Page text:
Expensive talk

The Ministry of Agriculture says that the prices of local vegetables is increasing. They are right. In fact, the prices of local vegetables have not just increased; they have skyrocketed.

Between this time last year and now, according to the Ministry of Agriculture, the price for local cabbages increased from Nu 37.43 to Nu 48.75. That’s an increase of 30.25%. The price of local chillies increased from Nu 270 to Nu 300 or by 11.11%. And the prices of potatoes and beans have jumped by a massive 47.22% and  39.40% respectively.

So what’s driving the prices of local vegetables?  The Ministry of Agriculture has blamed inflation, the seasons and the rupee crisis.

Yes, inflation would have caused price increases. The last quarter recorded inflation at 13.53%. That’s the highest rate we’ve seen in years. But that’s nowhere near the 47% increase in the price of local potatoes. By comparison, the price of imported potatoes, which was Nu 17.83 per kg last year, increased only slightly, to Nu 20 per kg this year. We import most of what we consume from India. So inflation rates here follow those in India. And since the price of imported potatoes (and other vegetables) went up only marginally, inflation cannot be blamed for the huge increase in the cost of local potatoes (and local vegetables).

Nor can we blame the seasons. In their report, the government compared vegetables prices between two years but at the same season. So when they say that the price of local cabbages have increased from Nu 37.43 to Nu 48.75 per kg, they are talking about  prices in June last year, versus prices in June this year. More significantly, the government has found out that production of local vegetables have gone up. All this means that we can’t pin the blame on the season.

The third excuse that the Ministry of Agriculture has offered for increasing vegetable prices is the rupee crisis. I agree, the rupee crisis is to blame. But not for the reasons that the Ministry of Agriculture thinks; not because the ngultrum is fetching fewer Indian rupees at the informal exchange market.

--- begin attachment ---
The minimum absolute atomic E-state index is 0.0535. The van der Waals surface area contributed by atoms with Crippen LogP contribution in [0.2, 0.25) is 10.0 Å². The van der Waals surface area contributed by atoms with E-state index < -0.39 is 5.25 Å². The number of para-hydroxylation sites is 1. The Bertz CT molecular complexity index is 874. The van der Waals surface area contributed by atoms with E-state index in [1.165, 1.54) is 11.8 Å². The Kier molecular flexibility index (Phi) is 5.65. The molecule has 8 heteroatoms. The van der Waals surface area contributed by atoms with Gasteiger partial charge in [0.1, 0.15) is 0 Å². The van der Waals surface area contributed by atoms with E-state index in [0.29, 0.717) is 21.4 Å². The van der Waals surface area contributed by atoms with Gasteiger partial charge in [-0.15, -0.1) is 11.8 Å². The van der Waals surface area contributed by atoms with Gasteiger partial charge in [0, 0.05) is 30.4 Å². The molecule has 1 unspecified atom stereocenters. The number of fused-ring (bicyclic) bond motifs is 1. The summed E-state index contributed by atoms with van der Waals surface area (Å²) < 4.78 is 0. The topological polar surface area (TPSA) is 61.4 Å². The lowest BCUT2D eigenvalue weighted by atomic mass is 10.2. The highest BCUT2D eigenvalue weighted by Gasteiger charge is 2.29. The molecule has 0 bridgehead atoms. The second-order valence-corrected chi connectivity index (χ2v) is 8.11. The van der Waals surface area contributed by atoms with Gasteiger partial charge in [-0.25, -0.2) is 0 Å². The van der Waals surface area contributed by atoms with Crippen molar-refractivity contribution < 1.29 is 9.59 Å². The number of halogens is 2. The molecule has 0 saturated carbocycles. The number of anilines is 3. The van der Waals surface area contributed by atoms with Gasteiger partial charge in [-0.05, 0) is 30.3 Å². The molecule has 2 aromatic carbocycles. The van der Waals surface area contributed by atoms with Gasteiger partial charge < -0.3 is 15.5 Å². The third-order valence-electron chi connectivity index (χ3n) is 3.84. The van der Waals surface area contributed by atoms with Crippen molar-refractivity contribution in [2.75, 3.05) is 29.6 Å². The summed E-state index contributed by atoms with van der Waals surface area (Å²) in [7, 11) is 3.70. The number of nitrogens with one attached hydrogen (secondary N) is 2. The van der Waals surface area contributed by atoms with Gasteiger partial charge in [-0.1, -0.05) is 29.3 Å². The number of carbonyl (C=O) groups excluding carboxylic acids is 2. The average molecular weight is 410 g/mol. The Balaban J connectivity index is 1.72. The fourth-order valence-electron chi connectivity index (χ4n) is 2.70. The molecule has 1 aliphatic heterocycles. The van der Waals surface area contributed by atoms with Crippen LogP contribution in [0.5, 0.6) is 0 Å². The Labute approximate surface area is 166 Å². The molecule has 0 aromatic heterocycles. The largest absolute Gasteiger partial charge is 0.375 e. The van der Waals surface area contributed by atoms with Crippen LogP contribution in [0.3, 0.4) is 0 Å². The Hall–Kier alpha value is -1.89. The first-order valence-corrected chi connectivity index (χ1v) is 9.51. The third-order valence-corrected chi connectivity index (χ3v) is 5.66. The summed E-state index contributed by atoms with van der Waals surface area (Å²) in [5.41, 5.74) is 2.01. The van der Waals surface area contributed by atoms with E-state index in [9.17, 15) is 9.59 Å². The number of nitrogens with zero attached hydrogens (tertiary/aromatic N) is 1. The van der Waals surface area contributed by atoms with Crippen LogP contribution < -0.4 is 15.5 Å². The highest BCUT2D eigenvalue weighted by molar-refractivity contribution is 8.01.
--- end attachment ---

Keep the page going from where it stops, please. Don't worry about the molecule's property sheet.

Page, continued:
The rupee crisis did indeed cause a sudden hike in vegetable prices. But they went up due to an unlikely event. On 12 April the prime minister went on national TV to talk about the rupee crisis. During that talk, the prime minister announced that the government would no longer permit vegetables to be imported from India. Prices of local vegetables went up immediately. And haven’t come down since.

Price increases

A civil servant tells me that the recent salary increase has made him poorer!

How? Because his pay increase barely covers the corresponding increase in the cost of rent, fuel and groceries. This is his statement of expenditure:

We can’t do much about the increase in the cost of fuel and onions. They reflect price hikes in India and have nothing to do with salary increases here.

But we can’t allow rents and the prices of other goods to shoot up every time civil servants get a pay hike. This undermines the whole purpose of a pay increase. And it makes life for employees in the private sector that much more difficult.

Are you a civil servant? If so, has the recent salary increase made you richer or poorer?

Inflating prices

The effects of inflation on the prices of essentials …



May June July
Stone Free Rice (ST Rice)




Nestle Every Day Milk Powder




Red Label Tea Leave  (500 gms)




Natural  Gold Refined Oil (1Kg)




Maida (1Kg)




Salt (1Kg)




Sugar (1 Kg)




Amul Butter




Amul Cheese




Misleading numbers

Spin doctor

Spin doctor

The other day Kuensel reported that: Bhutan’s gross domestic product (GDP) growth slumped to one of its lowest at 5 percent in 2008 despite the Druk Phuensum Tshogpa’s target of achieving a 9 percent growth rate annually.

To this Dr Saamdu Chetri, the head of good governance section in the cabinet secretariat and DPT party member, was quoted as saying: “With inflation going up to 9.2 percent and a global recession, a growth rate of five percent is still an achievement.”

There’s no doubt that the recent global recession would have constrained economic growth. So there could be some truth in Dr Saamdu’s claim that, given the recession, a 5% growth in GDP is an “achievement”.

But claiming that a 5% economic growth is an “achievement” because we experienced inflation of up to 9.2% is misleading. Inflation offsets real growth. So if inflation was 9.2%, then in real terms our economy did not grow by 5%; it would have actually shrunk by 4.2% during 2008.